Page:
By Peter Newfield
President of Career-Resumes.com®
When you think about taking an adventurous trip to an exotic locale around the globe, you know the first thing you’ll need is an updated passport. You can’t cross from Country A into Country B without that official stamped document listing your personal information. The analogy holds true when contemplating a job change — whether within the same industry or changing fields — you will need an updated resume to help you along on that important career journey.
A resume is more than just a listing of your most basic information, however. A strong resume should present a thumbnail sketch of your career history, talents, accomplishments, and achievements. A powerful resume not only outlines where you have worked but also highlights what you personally can take credit for along the way. Most professional resumes start off with a Summary of Qualifications, a brief five to seven sentence overview of your professional knowledge and skills. Next, comes Areas of Strength which can be key words to show at a glance the areas where you have the most experience such as “Financial Reporting”, “Staff Training”, “Operations Management”, etc.
The meat and potatoes part of the resume, of course, is the Professional Experience section. Here is your opportunity to not only list the companies, job titles, and dates of employment in reverse chronological order, but also to include information about your responsibilities and accomplishments. What sets you apart from every other pharmaceutical sales rep? How have you made money for your company, reduced costs, built and trained new teams, or pushed the envelope in a way that can be qualified? Here is your opportunity to blow your own horn, to give the prospective employer an answer to the question, “What have you done lately?”
An accomplishment driven resume can get you a lot farther than a laundry list of past jobs. On one or two pages, you can present your best efforts, awards won, languages spoken, global experience gained, or specialized training and certifications. You need to get this information across before the interview or, chances are, there may not ever be an interview.
Of course, education, industry training, and computer skills also need to be included on your resume. Unless you have recently graduated from college, the Education section should follow the Professional Experience part of your resume. Include your degree, major, and any outstanding awards or scholarship information, if you feel it is impressive. If you have been out of school for more than five years, it is safe to say that you can leave out the fraternity and extracurricular activities and just highlight the academic achievements.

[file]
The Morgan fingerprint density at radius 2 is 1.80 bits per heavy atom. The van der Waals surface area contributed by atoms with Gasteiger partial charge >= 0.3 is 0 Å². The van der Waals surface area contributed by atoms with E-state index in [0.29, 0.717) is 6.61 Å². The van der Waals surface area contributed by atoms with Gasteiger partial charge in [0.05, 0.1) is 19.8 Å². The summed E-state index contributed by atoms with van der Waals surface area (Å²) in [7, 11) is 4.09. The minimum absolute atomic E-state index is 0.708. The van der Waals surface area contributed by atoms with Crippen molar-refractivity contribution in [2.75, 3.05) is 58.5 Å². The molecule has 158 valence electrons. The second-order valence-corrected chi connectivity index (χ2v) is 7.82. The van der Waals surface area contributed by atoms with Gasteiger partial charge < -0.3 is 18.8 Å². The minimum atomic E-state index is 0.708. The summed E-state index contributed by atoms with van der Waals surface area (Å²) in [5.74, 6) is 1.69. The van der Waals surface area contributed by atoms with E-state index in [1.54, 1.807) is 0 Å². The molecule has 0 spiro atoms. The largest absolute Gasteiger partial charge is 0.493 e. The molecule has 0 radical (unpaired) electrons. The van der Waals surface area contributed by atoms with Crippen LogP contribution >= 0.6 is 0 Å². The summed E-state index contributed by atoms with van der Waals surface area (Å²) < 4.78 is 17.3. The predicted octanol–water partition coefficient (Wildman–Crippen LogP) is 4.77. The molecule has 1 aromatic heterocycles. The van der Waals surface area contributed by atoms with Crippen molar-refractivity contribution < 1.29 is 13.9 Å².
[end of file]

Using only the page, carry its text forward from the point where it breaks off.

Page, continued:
Once you have your resume information polished and proofread, make sure that you take the time to send your resume to the best sources for career advancement within your industry. Of course, answering job advertisements in major daily newspapers and industry/trade journals is a natural way to start, but don’t forget to check out the many on-line services available for posting your resume. Your resume can be posted on electronic bulletin boards, be searched by key words by major corporate Human Resource departments, or be screened by recruiters with clients who are looking for someone with your particular qualifications.
Your resume is your passport to a better job and the more you can do to make yourself stand out from the crowd, the farther you’ll go in that career journey of life. Best of luck and happy travels!
For a free critique/price quote, email Career Resumes® at Peter@career-resumes.com.
Peter Newfield is President of Career-Resumes.com®, one of the premier resume writing services in the United States. He is The Resume Expert for BlueSteps.com, ExecutiveRegistry.com, NETSHARE.com, DirectEmployer.com and the former Resume Expert for Monster.com, Spencer Stuart Talent Network and the Career Center on AOL. View samples at: www.career-resumes.com